Sight unseen, he begins to construct a mental image of who this woman must be. This woman who writes movie reviews for the newspaper, and who dates a guy in a band. Who is unbearably funny and unsure of herself, even when she’s trying to be the very best friend she possibly can be to Jennifer. (Jennifer deals with the most real life plots in the entire book, so be prepared. It’s good that she’s secondary, honestly.)

With the looming possibilities of the world ending, and before 9/11, it’s a great glimpse back to a time before the world went to hell in a hand basket, people were scared of computer viruses, and the economy wasn’t actually in the shitter.

Attachments is an incredible character study, as well. Lincoln, as he reads these email exchanges, finds that Beth has actually seen him in real life. And she gets just the biggest, most stalker-like crush on him. Based solely on appearance. Lincoln, on the other hand, has a crush based on the exact opposite reasons. He falls for her personality. He knows her innermost secrets and thoughts without even knowing what her face looks like. And his newfound affections change him from the introverted night desk IT guy to someone that Beth may possibly be interested in knowing someday.

It takes almost 300 pages to even get a fully realized vision of what Lincoln looks like. At first I thought he was a skinny nerd boy who probably lacks an abundance of melanin. But by page 300 we’re treated to the nice thought that he’s incredibly tall and very, very big – built and wide shouldered. The kind of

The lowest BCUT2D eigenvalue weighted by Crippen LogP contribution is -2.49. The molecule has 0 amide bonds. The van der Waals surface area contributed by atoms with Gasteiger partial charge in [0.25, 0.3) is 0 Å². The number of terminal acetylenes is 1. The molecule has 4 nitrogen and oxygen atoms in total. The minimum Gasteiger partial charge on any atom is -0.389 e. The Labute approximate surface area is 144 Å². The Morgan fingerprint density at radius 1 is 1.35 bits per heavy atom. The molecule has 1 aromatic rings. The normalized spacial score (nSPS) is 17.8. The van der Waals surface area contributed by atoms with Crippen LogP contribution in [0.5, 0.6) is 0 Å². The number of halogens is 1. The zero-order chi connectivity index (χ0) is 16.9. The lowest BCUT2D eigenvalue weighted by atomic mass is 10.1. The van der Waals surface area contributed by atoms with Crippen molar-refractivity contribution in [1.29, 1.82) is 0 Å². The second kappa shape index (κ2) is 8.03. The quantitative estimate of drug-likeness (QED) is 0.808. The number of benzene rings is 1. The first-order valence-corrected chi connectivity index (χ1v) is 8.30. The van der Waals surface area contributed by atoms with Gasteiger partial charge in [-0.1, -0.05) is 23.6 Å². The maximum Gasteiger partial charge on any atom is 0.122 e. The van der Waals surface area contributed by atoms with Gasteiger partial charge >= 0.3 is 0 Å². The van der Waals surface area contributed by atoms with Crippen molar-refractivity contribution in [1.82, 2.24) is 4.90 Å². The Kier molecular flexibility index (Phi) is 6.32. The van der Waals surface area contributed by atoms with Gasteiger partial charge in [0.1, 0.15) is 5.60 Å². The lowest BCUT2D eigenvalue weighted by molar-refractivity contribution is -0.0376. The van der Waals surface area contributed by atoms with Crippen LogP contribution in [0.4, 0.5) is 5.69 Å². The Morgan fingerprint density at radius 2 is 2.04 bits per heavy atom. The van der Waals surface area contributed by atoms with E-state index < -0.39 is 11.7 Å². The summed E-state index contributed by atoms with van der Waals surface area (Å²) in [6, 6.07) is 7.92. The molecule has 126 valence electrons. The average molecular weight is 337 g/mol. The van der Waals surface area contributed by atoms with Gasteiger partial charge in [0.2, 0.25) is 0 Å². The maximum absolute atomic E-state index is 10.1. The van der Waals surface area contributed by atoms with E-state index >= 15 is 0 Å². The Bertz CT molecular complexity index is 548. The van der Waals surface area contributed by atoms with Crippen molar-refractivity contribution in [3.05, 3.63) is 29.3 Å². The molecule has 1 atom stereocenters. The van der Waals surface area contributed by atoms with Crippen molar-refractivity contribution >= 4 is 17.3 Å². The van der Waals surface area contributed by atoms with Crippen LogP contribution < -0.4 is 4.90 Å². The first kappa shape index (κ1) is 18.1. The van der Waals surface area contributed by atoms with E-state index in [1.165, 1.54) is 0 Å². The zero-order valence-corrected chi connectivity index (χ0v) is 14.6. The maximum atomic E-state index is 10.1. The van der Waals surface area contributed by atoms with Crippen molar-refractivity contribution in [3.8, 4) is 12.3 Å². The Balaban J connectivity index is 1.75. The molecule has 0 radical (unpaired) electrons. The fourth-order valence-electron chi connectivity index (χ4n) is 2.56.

man that a curvy girl like Beth would quite enjoy rolling around in the sheets with.

This book was hard for me to tackle, because it’s almost 350 pages and we spend 98% percent of thebook being in Lincoln’s head full of unrequited thoughts. But, Rainbow Rowell has a way of keeping you interested and rooting for her characters.  I know I’m a little late to the Rainbow party, but I’m glad I started with this book instead of Eleanor and Park. What Attachments does, is make you realize what a masterful story teller this woman is. How much attention she gives her characters. And how she can
make you fall for someone you’re living your life vicariously through, as well.

(4 out of 5 stars)

Review by Amber Johnson

Amber is a wife and mother, a reader and a writer, a lover and a fighter... sorry I got carried away.  After writing for many years in the Twilight Fandom, Amber has been recently taking steps to publish her own original work.  She is someone I love and respect and whose opinion I trust completely.  She is my lobster and I thank her for taking the time to read a book that I suggested and to share her thoughts here with me.


  1. I seriously need to get my hands on a Rainbow Rowell book, aaah. I've been dying to read Eleanor and Park, Fangirl and I cannot wait for her newest book Landline-- I've just heard so much buzz about the author, and this hyped me up even more for her books. Awesome review :)

    1. She's very talented, but she also just seems like a really good person. I'm a bit of a Rainbow online stalker.